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Slug Number Eleven

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"Neverbeen in a printing office bef ore, I suppose. Wliat woman's picture ia that over that case, you ask? Why, that's Nan. She was Slug 11. Oh, no. Slug 11 wasn't her nickname. 'Twas her nnmber. See! here is a slug eleven. ' Vrintoriuse their slug numbers to mark their matter; else how could they make v.p thtir strings? A string? Oh, we apaste all our dupes together, and that makes a string that shows what wo've done. Here's my string for the day- regular rope, ain't it? "Want to know about Nan, eli? Wel!, she was the only female typesetter we had, and she was a hummer. She could talk longer, and on occasions louder, and trutli compels me to say broader, than - well, than some girls. Pretty? Not exactly, just so so Slender, lively, liair tho color of canned salmón, teeth pretty well justified, and eyes that were usually blue, but liable to turn green if she got mad. Boys used to say that if Nan was going to Paradise she'd be late getting there; but I never saw nothing bad about her cxcept, once in a while, her tongue. Mister, don't you get it into your head that becauseagirl sets type or works in a factory among a lot of men she can't be good. "To resume my yarn. One day there carne aloiijï a íiandsome young'fellow that we dubbed Mr. Kokuk, because he came from the town of Kokuk. Nan took quite a fancy to him. He and The Rat were about the only persons in the office that Nan did notice. We called him The Rat because he went back on us when we struck. We took him back out of pity , but no one loved him. Lank, . cadaverolis, pock marked, thin lipped fellow, with eyes like two holes burnt in a blanket. "Well, Nan and Mr. Kokuk went to two or three dances and a circus or two - we used to get plenty of cornps to such things then - and first we knew they were engaged. The very next week we went on a strike again, all except Nan and The Rat. He said his wife was dying, and he had to earn what he could. It wasn't mueh, bccause he was a regular blacksmith. We cali a poor printer & blacksmith. Nan's eyes turned green as she said she wouldn't go because she didn't want to, 'so therel' About a week af ter the strike began Mr. Kokuk and I were in a saloon opposite the block where The Rat's folks roomed, and we saw Nan come in at the f amily entrance and Duy a flask of whisky. We were in there celebrating the end of the strike. All went back next day, and late in the evening, when only Mr. Kokuk, Nan and I were lef t in the office, I heard him go over and teil Nan he must break off the engagement because she had gone back on the strikers, but more particularly for the reason that he would never marry a woman that bought whisky by the flask at a saloon. Mr. Kokuk was a kind of goody goody fellow, you bee. Nan wheeled abcut on her stool, her eyes snapped til! the lashes fairly cracked, and she said: 'You are a little piaster of paris god, ain't you? Be careful you don't tip over or you'll break in two. You ought to go as a missionary to the cannibals. You wouldn't be good eating, but they ain't very particular.' Mr. Kokuk put on his coat and went away, but alter he had gono I went to lift a handful of type out of a form that stood near Nan's case, and I saw that her eyes were sweating. Tears as big as rain drops feil down over her case. She kept on throwing in type. She tossed 'a's' into the e' box and coniinas over among the periods and 'capa' down among the lower case letters in a reckless marnier. Every stickful of type she set up next day was so lousy the foreman threatened to discharge her. What do I mean by lousy ? Why, full of mistakes, to be sure. I knew the reason and corrected some of her galleys to help her out. At the next meeting of our union some one said it had been proposed to raise a fund to bury The Rat's two children that had just dicd that day of scarlet fever, both on the same day, mind you. He had buried his wife the week before. 'He ought to be able to bury his own dead; he"s been at work right along,' said some one, and nearly all growled assent. " 'Who started the movement to raise the fundí1' asked I. " 'Nan,' answered the fellow who had Íiroposed the matter. 'She headed the ist. She's about the only fiiend the family had. Sat up nights to help take care of Rat's wife, who was a mighty sweet little woman. Bought whisky for her when that was all that would keep the noor woman alive.' "You ought to have seen tho expression of Mr. Kokuk's face when he heard this explanation as to vvhy Nan went to the saloon to get a bottle of whisky. 'And when Rat's wife died,' continued the speaker, 'and liis two children feil sick, bIic cared for theiu. Worked all day and sat up nearly all night with them. I teil you, boys, printing offices have their devils, but now and then angels drop down into them, and' "Before he could say any more Mr. ,} Kokuk sprang up and moved that each raeinber be assessed 2 to def ray the funeral expenses of Rat's children, and that as inany of the boys as could hire subs should attend the funeral. Did we carry the niotion? Well, rather. "Nan was tho only woman ïnourner, and she looked handsome on a cheap dress of black she had got for the occasion. Next day she was back at her case, and at evening, while slie was distributing type, Mr. Kokuk crept up to her case looking like a whipped spaniel, and said: 'Nan, do you know wliat I think of you?' " 'No; and what's more, I don"t care!' snapped Nan. " 'Well, I think you are a saint upon earth.' " 'Do you know what I think of you?' said Nan, knocking about half a handful of matter into pi. 'I don't think anything.' "Then how Mr. Kokuk did plead for forgivenoss! Nan said not a word for a long time, but finally she turneil about With a half sneer on her face and said: Til jeff to see who jays for the tickets to the theatre to-night.' To jeff is to pla a game with type. Mr. Kokuk got stuck for the tickets, and I teil you he waa tickled. They went; but they only eaw paxt of the play. As they were walking along to the theatre they passed a parsonage. 'Isn't that the man that preaclied the funeral sermón for The Rafs children?' asked Mr. Kokuk. " 'Yes,' answered Nan. " 'Let's go in and see him,' said Mr. Kokuk. "In they went, and Kan, who is usually surprised at nothing, was much astonished vvhen Mr. Kokuk asked the minister to marry them, but she consented and they were married, and when the minister had reached the end of the performance and Mr. Kokuk took Nan in his arms and kissed her, what did she do but drop hor head on his shoulder and cryl She said it was because she was wqrn out watching with The Rat's folks, íbut I reckon those tears were tinctured witb the compound essence of joy. "Say, do you see that kind of countrified looking fellow with a 6louch hat standing over there by one of the forma talking to the foreman? Thafs Mr. Kokuk. IIo's now editor and proprietor of The Kokuk Banner. Gets all the county printing and is making a barrel of money. lle's here on a visit and telling the boys about Nan. Gave mo her picture as she new looks. Gent Ie, refined looking lady, ain't she? She's boss of tbu Sunday school in Kokuk, has two scholara from her own family to send to it, and when any of the printers go on the tramp she bustles into The Banner office and tosses metal with the best of them. If there's a sick family in Kokuk or the contiguous territory that needs help, you bet Nan wil] be there. "Say, mister, I'm not well posted on religión, but when the saints take their nlaces in line in heaven I'll bet Nan will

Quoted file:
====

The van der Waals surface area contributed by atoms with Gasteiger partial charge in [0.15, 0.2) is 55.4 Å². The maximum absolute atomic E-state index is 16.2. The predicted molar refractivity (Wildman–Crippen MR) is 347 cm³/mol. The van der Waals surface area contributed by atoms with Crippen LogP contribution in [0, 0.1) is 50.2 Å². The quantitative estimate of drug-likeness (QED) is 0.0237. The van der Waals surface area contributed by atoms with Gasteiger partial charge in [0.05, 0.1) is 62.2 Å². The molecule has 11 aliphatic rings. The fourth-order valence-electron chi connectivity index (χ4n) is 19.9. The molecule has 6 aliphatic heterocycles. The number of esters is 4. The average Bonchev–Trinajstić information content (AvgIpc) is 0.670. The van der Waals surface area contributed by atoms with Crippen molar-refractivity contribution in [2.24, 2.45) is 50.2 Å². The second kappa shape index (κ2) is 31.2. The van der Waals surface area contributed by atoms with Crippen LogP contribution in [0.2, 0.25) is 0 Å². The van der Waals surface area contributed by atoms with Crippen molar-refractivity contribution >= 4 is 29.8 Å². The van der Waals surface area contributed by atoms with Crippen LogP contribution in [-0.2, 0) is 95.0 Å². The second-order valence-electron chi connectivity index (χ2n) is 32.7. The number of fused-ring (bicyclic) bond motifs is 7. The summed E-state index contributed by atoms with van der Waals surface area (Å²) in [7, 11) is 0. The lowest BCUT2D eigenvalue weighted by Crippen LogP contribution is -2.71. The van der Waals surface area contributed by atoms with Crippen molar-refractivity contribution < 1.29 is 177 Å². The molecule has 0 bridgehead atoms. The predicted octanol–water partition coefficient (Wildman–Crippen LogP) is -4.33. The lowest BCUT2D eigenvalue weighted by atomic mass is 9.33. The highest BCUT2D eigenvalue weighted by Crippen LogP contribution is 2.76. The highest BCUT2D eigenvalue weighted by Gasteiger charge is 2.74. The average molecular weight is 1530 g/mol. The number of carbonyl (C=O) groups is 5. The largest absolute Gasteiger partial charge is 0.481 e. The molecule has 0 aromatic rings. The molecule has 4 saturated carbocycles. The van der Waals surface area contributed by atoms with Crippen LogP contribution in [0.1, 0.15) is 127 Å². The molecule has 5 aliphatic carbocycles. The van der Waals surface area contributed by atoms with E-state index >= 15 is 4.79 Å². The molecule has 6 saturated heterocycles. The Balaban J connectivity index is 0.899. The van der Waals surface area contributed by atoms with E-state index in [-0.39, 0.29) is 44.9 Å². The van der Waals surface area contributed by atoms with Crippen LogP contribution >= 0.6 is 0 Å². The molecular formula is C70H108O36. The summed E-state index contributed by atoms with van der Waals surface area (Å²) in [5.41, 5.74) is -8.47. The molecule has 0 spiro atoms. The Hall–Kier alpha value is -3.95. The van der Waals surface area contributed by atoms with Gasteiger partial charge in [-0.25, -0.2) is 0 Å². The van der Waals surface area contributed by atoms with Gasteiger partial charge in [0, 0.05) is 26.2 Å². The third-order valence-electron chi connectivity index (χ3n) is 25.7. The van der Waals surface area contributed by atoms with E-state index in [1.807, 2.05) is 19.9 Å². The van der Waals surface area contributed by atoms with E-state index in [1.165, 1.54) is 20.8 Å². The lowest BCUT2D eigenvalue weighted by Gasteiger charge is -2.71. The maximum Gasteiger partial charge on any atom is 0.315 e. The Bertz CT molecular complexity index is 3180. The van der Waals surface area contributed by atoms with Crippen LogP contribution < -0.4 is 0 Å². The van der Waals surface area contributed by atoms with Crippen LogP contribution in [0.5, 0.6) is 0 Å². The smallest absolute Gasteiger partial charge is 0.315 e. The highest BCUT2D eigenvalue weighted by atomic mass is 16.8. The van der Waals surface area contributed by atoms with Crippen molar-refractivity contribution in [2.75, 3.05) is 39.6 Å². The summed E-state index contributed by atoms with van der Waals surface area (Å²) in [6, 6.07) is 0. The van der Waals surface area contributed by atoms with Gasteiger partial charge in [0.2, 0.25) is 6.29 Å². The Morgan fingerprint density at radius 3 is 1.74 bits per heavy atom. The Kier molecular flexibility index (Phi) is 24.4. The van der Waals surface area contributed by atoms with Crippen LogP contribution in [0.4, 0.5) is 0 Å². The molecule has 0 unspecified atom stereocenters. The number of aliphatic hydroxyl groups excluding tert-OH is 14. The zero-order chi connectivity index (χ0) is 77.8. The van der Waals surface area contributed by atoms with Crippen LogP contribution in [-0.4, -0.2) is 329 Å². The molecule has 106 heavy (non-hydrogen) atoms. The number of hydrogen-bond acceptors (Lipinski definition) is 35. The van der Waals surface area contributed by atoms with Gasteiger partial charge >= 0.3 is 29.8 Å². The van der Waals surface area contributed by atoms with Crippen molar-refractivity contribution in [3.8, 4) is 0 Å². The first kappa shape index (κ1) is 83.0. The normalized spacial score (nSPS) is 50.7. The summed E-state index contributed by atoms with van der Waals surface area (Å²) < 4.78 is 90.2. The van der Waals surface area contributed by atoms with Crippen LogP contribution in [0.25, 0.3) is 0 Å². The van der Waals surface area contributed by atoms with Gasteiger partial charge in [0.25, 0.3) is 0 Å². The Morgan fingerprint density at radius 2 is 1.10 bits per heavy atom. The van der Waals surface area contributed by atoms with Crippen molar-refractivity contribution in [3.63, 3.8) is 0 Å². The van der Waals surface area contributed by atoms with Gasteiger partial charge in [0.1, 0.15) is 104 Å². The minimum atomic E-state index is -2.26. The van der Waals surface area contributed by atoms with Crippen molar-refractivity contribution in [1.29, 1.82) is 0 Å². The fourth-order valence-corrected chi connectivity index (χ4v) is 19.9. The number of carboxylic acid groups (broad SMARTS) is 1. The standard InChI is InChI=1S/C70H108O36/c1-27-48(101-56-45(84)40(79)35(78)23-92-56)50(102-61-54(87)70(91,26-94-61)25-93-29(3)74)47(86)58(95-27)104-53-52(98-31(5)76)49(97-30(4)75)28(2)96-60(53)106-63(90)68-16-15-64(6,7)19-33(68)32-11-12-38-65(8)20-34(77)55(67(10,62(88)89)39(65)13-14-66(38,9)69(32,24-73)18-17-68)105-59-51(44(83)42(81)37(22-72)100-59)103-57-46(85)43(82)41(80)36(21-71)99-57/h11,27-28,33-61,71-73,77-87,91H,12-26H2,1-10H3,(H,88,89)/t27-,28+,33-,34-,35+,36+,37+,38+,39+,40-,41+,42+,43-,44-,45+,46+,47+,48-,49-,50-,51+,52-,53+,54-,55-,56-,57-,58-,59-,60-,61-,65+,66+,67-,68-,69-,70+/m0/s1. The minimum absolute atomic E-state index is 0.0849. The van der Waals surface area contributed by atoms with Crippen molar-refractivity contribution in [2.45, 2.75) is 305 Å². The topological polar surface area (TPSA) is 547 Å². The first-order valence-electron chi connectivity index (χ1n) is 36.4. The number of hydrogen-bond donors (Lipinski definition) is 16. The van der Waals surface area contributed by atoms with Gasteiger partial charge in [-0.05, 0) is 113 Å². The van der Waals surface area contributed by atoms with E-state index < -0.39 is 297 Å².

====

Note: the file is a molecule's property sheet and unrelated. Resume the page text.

Old News
Ann Arbor Register